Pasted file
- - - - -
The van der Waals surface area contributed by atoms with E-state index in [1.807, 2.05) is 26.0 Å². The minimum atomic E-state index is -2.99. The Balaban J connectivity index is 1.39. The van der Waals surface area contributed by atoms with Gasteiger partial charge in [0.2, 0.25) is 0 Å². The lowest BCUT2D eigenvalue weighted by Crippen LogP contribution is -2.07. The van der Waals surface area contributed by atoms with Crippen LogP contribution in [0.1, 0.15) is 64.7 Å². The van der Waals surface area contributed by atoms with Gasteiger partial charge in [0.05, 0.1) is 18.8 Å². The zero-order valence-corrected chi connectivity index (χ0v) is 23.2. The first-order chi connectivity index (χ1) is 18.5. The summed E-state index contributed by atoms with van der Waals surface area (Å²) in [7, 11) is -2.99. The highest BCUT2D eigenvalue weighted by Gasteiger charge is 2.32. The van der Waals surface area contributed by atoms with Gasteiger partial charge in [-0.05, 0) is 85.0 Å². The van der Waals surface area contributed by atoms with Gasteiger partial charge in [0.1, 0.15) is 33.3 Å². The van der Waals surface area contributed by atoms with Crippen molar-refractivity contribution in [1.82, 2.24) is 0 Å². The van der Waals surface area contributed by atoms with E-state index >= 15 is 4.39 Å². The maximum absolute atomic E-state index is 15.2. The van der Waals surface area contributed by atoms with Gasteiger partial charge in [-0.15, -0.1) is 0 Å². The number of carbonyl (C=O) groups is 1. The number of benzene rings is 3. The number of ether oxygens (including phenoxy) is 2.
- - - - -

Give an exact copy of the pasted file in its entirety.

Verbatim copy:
The van der Waals surface area contributed by atoms with E-state index in [1.807, 2.05) is 26.0 Å². The minimum atomic E-state index is -2.99. The Balaban J connectivity index is 1.39. The van der Waals surface area contributed by atoms with Gasteiger partial charge in [0.2, 0.25) is 0 Å². The lowest BCUT2D eigenvalue weighted by Crippen LogP contribution is -2.07. The van der Waals surface area contributed by atoms with Crippen LogP contribution in [0.1, 0.15) is 64.7 Å². The van der Waals surface area contributed by atoms with Gasteiger partial charge in [0.05, 0.1) is 18.8 Å². The zero-order valence-corrected chi connectivity index (χ0v) is 23.2. The first-order chi connectivity index (χ1) is 18.5. The summed E-state index contributed by atoms with van der Waals surface area (Å²) in [7, 11) is -2.99. The highest BCUT2D eigenvalue weighted by Gasteiger charge is 2.32. The van der Waals surface area contributed by atoms with Gasteiger partial charge in [-0.05, 0) is 85.0 Å². The van der Waals surface area contributed by atoms with Gasteiger partial charge in [0.1, 0.15) is 33.3 Å². The van der Waals surface area contributed by atoms with Crippen molar-refractivity contribution in [1.82, 2.24) is 0 Å². The van der Waals surface area contributed by atoms with E-state index >= 15 is 4.39 Å². The maximum absolute atomic E-state index is 15.2. The van der Waals surface area contributed by atoms with Gasteiger partial charge in [-0.15, -0.1) is 0 Å². The number of carbonyl (C=O) groups is 1. The number of benzene rings is 3. The number of ether oxygens (including phenoxy) is 2.